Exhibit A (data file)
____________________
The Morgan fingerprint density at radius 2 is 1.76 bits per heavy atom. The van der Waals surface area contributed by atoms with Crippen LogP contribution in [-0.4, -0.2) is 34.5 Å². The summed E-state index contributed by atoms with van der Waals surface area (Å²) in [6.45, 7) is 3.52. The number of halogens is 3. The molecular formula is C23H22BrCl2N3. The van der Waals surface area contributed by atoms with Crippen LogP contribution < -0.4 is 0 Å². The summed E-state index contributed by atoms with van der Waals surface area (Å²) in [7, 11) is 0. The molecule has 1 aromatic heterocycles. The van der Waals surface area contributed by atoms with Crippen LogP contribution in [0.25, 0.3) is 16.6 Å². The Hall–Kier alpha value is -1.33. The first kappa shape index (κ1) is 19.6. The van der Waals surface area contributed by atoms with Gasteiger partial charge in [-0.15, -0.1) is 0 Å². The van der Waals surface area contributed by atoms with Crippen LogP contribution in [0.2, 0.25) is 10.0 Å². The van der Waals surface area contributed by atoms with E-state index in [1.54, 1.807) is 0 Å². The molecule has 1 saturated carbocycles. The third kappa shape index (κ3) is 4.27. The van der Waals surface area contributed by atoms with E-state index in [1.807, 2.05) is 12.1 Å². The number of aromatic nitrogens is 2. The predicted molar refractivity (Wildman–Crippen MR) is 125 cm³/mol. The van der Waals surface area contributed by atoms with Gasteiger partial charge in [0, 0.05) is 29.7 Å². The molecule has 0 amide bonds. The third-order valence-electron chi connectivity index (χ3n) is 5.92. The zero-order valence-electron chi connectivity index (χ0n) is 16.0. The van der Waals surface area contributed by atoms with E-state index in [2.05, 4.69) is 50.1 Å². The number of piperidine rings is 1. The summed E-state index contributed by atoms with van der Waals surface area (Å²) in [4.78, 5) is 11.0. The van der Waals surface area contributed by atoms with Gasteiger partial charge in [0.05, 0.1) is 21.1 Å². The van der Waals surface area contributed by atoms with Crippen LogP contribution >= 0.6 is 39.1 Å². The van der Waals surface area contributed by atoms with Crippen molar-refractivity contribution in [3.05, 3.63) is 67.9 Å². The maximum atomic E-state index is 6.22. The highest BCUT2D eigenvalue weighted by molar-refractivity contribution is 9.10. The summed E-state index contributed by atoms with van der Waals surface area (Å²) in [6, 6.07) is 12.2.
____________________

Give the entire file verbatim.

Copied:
The Morgan fingerprint density at radius 2 is 1.76 bits per heavy atom. The van der Waals surface area contributed by atoms with Crippen LogP contribution in [-0.4, -0.2) is 34.5 Å². The summed E-state index contributed by atoms with van der Waals surface area (Å²) in [6.45, 7) is 3.52. The number of halogens is 3. The molecular formula is C23H22BrCl2N3. The van der Waals surface area contributed by atoms with Crippen LogP contribution < -0.4 is 0 Å². The summed E-state index contributed by atoms with van der Waals surface area (Å²) in [7, 11) is 0. The molecule has 1 aromatic heterocycles. The van der Waals surface area contributed by atoms with Crippen LogP contribution in [0.25, 0.3) is 16.6 Å². The Hall–Kier alpha value is -1.33. The first kappa shape index (κ1) is 19.6. The van der Waals surface area contributed by atoms with Gasteiger partial charge in [-0.15, -0.1) is 0 Å². The van der Waals surface area contributed by atoms with Crippen LogP contribution in [0.2, 0.25) is 10.0 Å². The van der Waals surface area contributed by atoms with E-state index in [1.54, 1.807) is 0 Å². The molecule has 1 saturated carbocycles. The third kappa shape index (κ3) is 4.27. The van der Waals surface area contributed by atoms with E-state index in [1.807, 2.05) is 12.1 Å². The number of aromatic nitrogens is 2. The predicted molar refractivity (Wildman–Crippen MR) is 125 cm³/mol. The van der Waals surface area contributed by atoms with Gasteiger partial charge in [0, 0.05) is 29.7 Å². The molecule has 0 amide bonds. The third-order valence-electron chi connectivity index (χ3n) is 5.92. The zero-order valence-electron chi connectivity index (χ0n) is 16.0. The van der Waals surface area contributed by atoms with E-state index in [2.05, 4.69) is 50.1 Å². The number of piperidine rings is 1. The summed E-state index contributed by atoms with van der Waals surface area (Å²) in [4.78, 5) is 11.0. The van der Waals surface area contributed by atoms with Gasteiger partial charge in [0.05, 0.1) is 21.1 Å². The van der Waals surface area contributed by atoms with Crippen LogP contribution >= 0.6 is 39.1 Å². The van der Waals surface area contributed by atoms with Crippen molar-refractivity contribution in [3.05, 3.63) is 67.9 Å². The maximum atomic E-state index is 6.22. The highest BCUT2D eigenvalue weighted by molar-refractivity contribution is 9.10. The summed E-state index contributed by atoms with van der Waals surface area (Å²) in [6, 6.07) is 12.2.